By Advocate.com Editors
Originally published on Advocate.com July 29 2003 12:00 AM ET
Bravo tries to snag female viewers with gay programming
Introducing the two new series Queer Eye for the Straight Guy and Boy Meets Boy at a press conference this month, Bravo president Jeff Gaspin anticipated an obvious question from reporters. "Does this mean that Bravo is becoming a gay network? Absolutely not," he said. Quoting from a famous Seinfeld episode, he added, "Not that there's anything wrong with that." But there is something wrong with the notion that the cable channel caters exclusively to gay viewers, as that demographic is not the primary target for Queer, a makeover series featuring a squad of gay stylists that premiered July 15, and Boy, a gay dating show, which debuts Tuesday in the 8-9 p.m. slot before Queer Eye.
"On the surface [the program block] might seem designed for gay audiences, but it's really not," Gaspin said. "When we discussed our advertising plans for how we are going to promote it, the first group of people we [said we were] going to promote it to are women 18-49." Call it the Will & Grace marketing strategy: Bravo has a dual target in mind for what might seem aimed strictly at a gay niche audience. After some internal debate at the channel, gay viewers were classified as a secondary priority to female viewers, who will command three quarters of the marketing budget allotted for Queer Eye and Boy Meets Boy, according to Vivi Zigler, senior vice president of marketing and advertising services at the NBC Agency, the network's in-house advertising department. "Gay men are not measured by Nielsen [Media Research]," she said. "Women 18-49 is a more salable demo."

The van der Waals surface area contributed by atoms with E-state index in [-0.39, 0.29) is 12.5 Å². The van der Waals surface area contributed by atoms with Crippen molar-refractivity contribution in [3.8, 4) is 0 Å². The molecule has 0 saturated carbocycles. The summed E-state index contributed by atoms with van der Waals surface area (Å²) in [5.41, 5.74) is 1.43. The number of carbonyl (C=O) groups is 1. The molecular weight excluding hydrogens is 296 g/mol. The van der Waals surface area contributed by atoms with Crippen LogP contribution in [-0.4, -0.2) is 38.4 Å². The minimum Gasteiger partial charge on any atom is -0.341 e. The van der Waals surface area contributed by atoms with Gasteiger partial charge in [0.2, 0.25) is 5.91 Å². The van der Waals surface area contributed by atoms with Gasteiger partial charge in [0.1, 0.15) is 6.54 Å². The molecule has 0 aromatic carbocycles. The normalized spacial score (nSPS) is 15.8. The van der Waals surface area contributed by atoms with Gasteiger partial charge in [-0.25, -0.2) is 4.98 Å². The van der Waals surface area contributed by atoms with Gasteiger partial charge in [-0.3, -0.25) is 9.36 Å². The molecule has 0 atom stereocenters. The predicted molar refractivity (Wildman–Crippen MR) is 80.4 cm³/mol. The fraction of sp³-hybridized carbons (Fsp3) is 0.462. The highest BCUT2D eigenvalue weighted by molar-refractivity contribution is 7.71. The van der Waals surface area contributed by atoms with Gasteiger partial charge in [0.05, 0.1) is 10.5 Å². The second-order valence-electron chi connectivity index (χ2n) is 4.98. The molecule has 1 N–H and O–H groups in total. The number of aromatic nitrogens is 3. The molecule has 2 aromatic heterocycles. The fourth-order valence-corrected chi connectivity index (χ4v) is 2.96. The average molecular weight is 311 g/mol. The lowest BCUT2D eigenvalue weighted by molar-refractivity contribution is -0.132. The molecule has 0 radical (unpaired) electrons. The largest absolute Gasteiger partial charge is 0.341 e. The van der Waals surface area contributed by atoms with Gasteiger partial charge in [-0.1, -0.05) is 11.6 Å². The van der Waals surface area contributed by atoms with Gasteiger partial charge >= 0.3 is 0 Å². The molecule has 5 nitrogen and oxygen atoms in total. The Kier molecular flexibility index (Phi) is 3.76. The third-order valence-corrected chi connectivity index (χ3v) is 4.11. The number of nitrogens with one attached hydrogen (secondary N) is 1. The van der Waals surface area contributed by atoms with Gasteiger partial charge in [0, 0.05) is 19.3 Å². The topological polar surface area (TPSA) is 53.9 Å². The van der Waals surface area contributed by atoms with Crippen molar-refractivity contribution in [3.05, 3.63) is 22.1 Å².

After three episodes--including two on its premiere night--Queer Eye has emerged as a solid performer for Bravo, averaging more than 1.5 million total viewers, a record for the channel. NBC, which acquired Bravo in December, gave a half-hour version of Queer Eye a prime-time tryout Thursday, where it retained 86% of its Grace lead-in, according to a preliminary Nielsen report.
But the early success of Queer Eye didn't come without a substantial marketing effort. Bravo won't disclose its budget, but the cost of promoting the launch of Queer Eye rivaled that of some of NBC's prime-time series, Zigler said. A healthy number of spots ran on NBC detailing day-and-date information, which isn't traditional practice because it risks irritating affiliates. With a purchasing power estimated at more than $500 billion, the 26 million-strong gay-lesbian market is on the radar at NBC and any sizable media company. But women 18-49 drew the bulk of marketing dollars for Queer Eye and Boy Meets Boy primarily for the simple reason that the demographic is far larger than the gay one.